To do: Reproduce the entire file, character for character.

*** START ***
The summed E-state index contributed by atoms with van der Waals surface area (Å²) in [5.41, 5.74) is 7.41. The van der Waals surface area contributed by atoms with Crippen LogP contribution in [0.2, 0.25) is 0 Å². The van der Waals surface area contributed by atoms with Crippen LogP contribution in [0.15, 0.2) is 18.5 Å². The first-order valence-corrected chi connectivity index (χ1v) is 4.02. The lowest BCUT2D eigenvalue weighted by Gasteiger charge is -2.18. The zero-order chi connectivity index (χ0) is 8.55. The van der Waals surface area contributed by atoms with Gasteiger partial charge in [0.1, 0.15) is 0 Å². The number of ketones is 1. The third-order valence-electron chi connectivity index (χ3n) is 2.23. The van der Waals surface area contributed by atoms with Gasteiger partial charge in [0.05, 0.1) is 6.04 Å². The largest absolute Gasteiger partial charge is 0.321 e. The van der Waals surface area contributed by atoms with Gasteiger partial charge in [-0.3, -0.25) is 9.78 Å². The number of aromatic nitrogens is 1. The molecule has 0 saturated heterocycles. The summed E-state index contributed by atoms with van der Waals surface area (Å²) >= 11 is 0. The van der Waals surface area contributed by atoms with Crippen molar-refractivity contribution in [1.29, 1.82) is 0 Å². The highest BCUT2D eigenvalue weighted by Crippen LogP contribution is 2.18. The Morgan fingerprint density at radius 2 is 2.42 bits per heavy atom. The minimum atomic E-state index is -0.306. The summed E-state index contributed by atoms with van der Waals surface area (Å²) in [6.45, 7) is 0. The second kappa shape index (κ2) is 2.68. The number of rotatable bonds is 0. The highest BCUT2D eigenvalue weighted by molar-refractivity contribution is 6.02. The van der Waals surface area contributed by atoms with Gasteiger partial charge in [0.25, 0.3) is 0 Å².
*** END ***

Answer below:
The summed E-state index contributed by atoms with van der Waals surface area (Å²) in [5.41, 5.74) is 7.41. The van der Waals surface area contributed by atoms with Crippen LogP contribution in [0.2, 0.25) is 0 Å². The van der Waals surface area contributed by atoms with Crippen LogP contribution in [0.15, 0.2) is 18.5 Å². The first-order valence-corrected chi connectivity index (χ1v) is 4.02. The lowest BCUT2D eigenvalue weighted by Gasteiger charge is -2.18. The zero-order chi connectivity index (χ0) is 8.55. The van der Waals surface area contributed by atoms with Gasteiger partial charge in [0.1, 0.15) is 0 Å². The number of ketones is 1. The third-order valence-electron chi connectivity index (χ3n) is 2.23. The van der Waals surface area contributed by atoms with Gasteiger partial charge in [0.05, 0.1) is 6.04 Å². The largest absolute Gasteiger partial charge is 0.321 e. The van der Waals surface area contributed by atoms with Gasteiger partial charge in [-0.3, -0.25) is 9.78 Å². The number of aromatic nitrogens is 1. The molecule has 0 saturated heterocycles. The summed E-state index contributed by atoms with van der Waals surface area (Å²) >= 11 is 0. The van der Waals surface area contributed by atoms with Crippen molar-refractivity contribution in [1.29, 1.82) is 0 Å². The highest BCUT2D eigenvalue weighted by Crippen LogP contribution is 2.18. The Morgan fingerprint density at radius 2 is 2.42 bits per heavy atom. The minimum atomic E-state index is -0.306. The summed E-state index contributed by atoms with van der Waals surface area (Å²) in [6.45, 7) is 0. The second kappa shape index (κ2) is 2.68. The number of rotatable bonds is 0. The highest BCUT2D eigenvalue weighted by molar-refractivity contribution is 6.02. The van der Waals surface area contributed by atoms with Gasteiger partial charge in [0.25, 0.3) is 0 Å².